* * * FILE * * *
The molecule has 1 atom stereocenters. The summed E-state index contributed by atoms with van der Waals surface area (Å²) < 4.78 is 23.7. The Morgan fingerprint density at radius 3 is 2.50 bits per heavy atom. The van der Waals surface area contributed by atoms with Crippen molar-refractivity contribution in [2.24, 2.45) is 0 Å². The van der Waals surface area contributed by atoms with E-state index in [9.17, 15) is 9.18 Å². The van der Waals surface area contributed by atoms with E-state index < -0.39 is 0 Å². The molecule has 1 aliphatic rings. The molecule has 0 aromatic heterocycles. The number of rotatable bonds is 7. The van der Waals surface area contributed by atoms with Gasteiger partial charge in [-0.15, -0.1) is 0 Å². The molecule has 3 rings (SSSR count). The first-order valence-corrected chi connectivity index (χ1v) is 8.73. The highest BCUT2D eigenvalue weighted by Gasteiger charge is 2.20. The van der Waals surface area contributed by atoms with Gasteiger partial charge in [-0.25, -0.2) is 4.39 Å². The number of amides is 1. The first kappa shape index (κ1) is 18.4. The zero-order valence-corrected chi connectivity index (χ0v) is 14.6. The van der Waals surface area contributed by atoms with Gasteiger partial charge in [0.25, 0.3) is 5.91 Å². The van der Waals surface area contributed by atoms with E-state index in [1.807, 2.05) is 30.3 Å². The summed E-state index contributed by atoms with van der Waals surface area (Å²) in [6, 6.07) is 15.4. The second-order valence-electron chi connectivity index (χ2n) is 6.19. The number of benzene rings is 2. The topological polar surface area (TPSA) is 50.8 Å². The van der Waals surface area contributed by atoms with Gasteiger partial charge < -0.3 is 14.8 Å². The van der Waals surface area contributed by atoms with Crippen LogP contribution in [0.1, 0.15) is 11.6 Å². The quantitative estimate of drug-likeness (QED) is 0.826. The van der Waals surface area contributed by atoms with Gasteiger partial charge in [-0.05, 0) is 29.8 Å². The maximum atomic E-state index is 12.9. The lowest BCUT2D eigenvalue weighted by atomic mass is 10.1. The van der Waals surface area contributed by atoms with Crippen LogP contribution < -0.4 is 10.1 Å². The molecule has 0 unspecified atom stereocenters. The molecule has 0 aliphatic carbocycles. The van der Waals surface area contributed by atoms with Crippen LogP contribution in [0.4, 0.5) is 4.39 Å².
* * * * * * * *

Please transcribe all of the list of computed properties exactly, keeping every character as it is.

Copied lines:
The molecule has 1 atom stereocenters. The summed E-state index contributed by atoms with van der Waals surface area (Å²) < 4.78 is 23.7. The Morgan fingerprint density at radius 3 is 2.50 bits per heavy atom. The van der Waals surface area contributed by atoms with Crippen molar-refractivity contribution in [2.24, 2.45) is 0 Å². The van der Waals surface area contributed by atoms with E-state index in [9.17, 15) is 9.18 Å². The van der Waals surface area contributed by atoms with E-state index < -0.39 is 0 Å². The molecule has 1 aliphatic rings. The molecule has 0 aromatic heterocycles. The number of rotatable bonds is 7. The van der Waals surface area contributed by atoms with Gasteiger partial charge in [-0.15, -0.1) is 0 Å². The molecule has 3 rings (SSSR count). The first-order valence-corrected chi connectivity index (χ1v) is 8.73. The highest BCUT2D eigenvalue weighted by Gasteiger charge is 2.20. The van der Waals surface area contributed by atoms with Gasteiger partial charge in [-0.25, -0.2) is 4.39 Å². The number of amides is 1. The first kappa shape index (κ1) is 18.4. The zero-order valence-corrected chi connectivity index (χ0v) is 14.6. The van der Waals surface area contributed by atoms with Gasteiger partial charge in [0.25, 0.3) is 5.91 Å². The van der Waals surface area contributed by atoms with E-state index in [1.807, 2.05) is 30.3 Å². The summed E-state index contributed by atoms with van der Waals surface area (Å²) in [6, 6.07) is 15.4. The second-order valence-electron chi connectivity index (χ2n) is 6.19. The number of benzene rings is 2. The topological polar surface area (TPSA) is 50.8 Å². The van der Waals surface area contributed by atoms with Gasteiger partial charge < -0.3 is 14.8 Å². The van der Waals surface area contributed by atoms with Crippen LogP contribution in [0.1, 0.15) is 11.6 Å². The quantitative estimate of drug-likeness (QED) is 0.826. The van der Waals surface area contributed by atoms with Gasteiger partial charge in [-0.05, 0) is 29.8 Å². The maximum atomic E-state index is 12.9. The lowest BCUT2D eigenvalue weighted by atomic mass is 10.1. The van der Waals surface area contributed by atoms with Crippen LogP contribution < -0.4 is 10.1 Å². The molecule has 0 unspecified atom stereocenters. The molecule has 0 aliphatic carbocycles. The van der Waals surface area contributed by atoms with Crippen LogP contribution in [0.4, 0.5) is 4.39 Å².